Kim is supporting her husband, Mark De Hass, through his illness. Photo: Warren Lynam / Sunshine Coast Daily
Kim is supporting her husband, Mark De Hass, through his illness. Photo: Warren Lynam / Sunshine Coast Daily Warren Lynam

'Lucky' man takes part in Ice Bucket Challenge

YOU do not often hear someone describe themselves as lucky to be diagnosed with a chronic illness, but that is exactly how Mark de Haas looks at it.

Mark has multifocal motor neuropathy, a condition where muscles in his extremities gradually weaken.

It could be worse. It could be motor neurone disease, another gradually debilitating illness.

Treatments are available for MMN, but so far little can be done for MND.

The coin of fate could have landed either way for Mark when he went to the doctor with a weakness in his shoulder four years ago.

"They all thought I had MND and I had all the tests and we thought, 'Let's hope it's the other because at least you've got a chance at treatments, whereas with MND, it's a short-term death sentence'," he said.

The MMN was not only the lesser of two evils, it even did Mark a favour, leading doctors to discover a brain tumour that until then had produced no symptoms.

"They initially did an MRI scan to see what was wrong with me and found the tumour, but then the doctor said that where it was, it couldn't be causing the problems I was having, so that led them to test me for motor neurone disease," he said.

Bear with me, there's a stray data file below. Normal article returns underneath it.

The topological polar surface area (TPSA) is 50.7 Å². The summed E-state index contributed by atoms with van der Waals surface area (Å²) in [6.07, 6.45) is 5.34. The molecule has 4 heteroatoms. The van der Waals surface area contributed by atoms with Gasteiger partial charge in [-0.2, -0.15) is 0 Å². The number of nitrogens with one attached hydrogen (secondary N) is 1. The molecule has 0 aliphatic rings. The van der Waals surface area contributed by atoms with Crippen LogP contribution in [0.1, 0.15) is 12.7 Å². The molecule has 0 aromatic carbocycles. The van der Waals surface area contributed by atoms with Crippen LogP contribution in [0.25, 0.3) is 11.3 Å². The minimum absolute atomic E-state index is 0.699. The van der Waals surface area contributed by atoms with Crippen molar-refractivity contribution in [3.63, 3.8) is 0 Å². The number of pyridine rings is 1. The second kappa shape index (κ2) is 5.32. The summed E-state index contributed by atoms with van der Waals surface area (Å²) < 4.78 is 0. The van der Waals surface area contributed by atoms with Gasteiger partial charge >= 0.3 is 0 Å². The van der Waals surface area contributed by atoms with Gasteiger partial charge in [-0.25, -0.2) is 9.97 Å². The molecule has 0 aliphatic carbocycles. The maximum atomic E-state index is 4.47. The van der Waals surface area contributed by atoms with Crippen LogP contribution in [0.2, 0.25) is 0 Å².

Mark and his wife, Kim, who both work at the Cosmetics Plus head office at Caloundra, took part in the "ice bucket challenge" yesterday to raise money and awareness for amyotrophic lateral sclerosis, or motor neurone disease.

He admitted that until four years ago, he had known nothing about either MND or MMN.

Although Mark escaped with MND's milder cousin, his Melbourne-based brother-in-law Brian Kane was not so lucky and in a double whammy for the family was diagnosed with MND a year ago.

He has been forced to give up work and now walks with aids.

Mark's tumour is being monitored and prevents him from undertaking some treatments that could aggravate it.

But treatment with intravenous immunoglobulin allows Mark to continue to work and lead a relatively normal life.

He attends hospital for six hours once a fortnight for treatment and gets bigger boosters with a five-day spell in hospital once every three months or so.

He has calculated he has spent 200 days in hospital during the past four years, but he says it's been worth it.

"At the moment I've just had a boost and I'm about 80% normal," he said.

"I look normal, I feel normal, but I haven't got full strength.

"But when the illness kicks in, I can't even hold a coffee cup."

He found the "cycles" of the illness a little difficult.

"I have treatment and come back to semi-normal, and then it gets taken away from me, and then I have treatment and it comes back, but I never know how much I'm going to come back," he said.

Mark and Kim admit that the past four years have taught them much about resilience and life.

"Everything we've been through - we've been through thick and thin, upside down, inside out - you get through," Kim said.

"We still live life and we're really happy."


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